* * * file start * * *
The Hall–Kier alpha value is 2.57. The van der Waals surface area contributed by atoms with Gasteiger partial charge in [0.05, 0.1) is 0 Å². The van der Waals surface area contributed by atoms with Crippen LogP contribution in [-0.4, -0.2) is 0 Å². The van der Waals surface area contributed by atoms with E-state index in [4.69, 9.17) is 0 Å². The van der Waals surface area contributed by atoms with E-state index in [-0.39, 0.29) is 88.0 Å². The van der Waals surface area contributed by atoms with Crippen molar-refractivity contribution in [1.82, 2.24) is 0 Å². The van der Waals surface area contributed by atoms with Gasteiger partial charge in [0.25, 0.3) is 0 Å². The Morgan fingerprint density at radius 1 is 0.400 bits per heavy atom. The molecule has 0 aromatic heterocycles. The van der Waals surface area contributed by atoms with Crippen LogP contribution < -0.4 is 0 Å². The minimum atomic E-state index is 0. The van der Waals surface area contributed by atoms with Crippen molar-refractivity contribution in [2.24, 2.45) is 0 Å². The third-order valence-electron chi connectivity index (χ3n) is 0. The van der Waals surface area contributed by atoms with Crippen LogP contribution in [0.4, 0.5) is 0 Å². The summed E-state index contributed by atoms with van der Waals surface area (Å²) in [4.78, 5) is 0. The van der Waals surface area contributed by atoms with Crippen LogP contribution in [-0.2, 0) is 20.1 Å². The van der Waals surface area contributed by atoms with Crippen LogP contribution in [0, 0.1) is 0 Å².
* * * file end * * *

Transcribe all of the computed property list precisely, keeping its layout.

The Hall–Kier alpha value is 2.57. The van der Waals surface area contributed by atoms with Gasteiger partial charge in [0.05, 0.1) is 0 Å². The van der Waals surface area contributed by atoms with Crippen LogP contribution in [-0.4, -0.2) is 0 Å². The van der Waals surface area contributed by atoms with E-state index in [4.69, 9.17) is 0 Å². The van der Waals surface area contributed by atoms with E-state index in [-0.39, 0.29) is 88.0 Å². The van der Waals surface area contributed by atoms with Crippen molar-refractivity contribution in [1.82, 2.24) is 0 Å². The van der Waals surface area contributed by atoms with Gasteiger partial charge in [0.25, 0.3) is 0 Å². The Morgan fingerprint density at radius 1 is 0.400 bits per heavy atom. The molecule has 0 aromatic heterocycles. The van der Waals surface area contributed by atoms with Crippen LogP contribution < -0.4 is 0 Å². The minimum atomic E-state index is 0. The van der Waals surface area contributed by atoms with Crippen molar-refractivity contribution in [2.24, 2.45) is 0 Å². The third-order valence-electron chi connectivity index (χ3n) is 0. The van der Waals surface area contributed by atoms with Crippen LogP contribution in [0.4, 0.5) is 0 Å². The summed E-state index contributed by atoms with van der Waals surface area (Å²) in [4.78, 5) is 0. The van der Waals surface area contributed by atoms with Crippen LogP contribution in [-0.2, 0) is 20.1 Å². The van der Waals surface area contributed by atoms with Crippen LogP contribution in [0, 0.1) is 0 Å².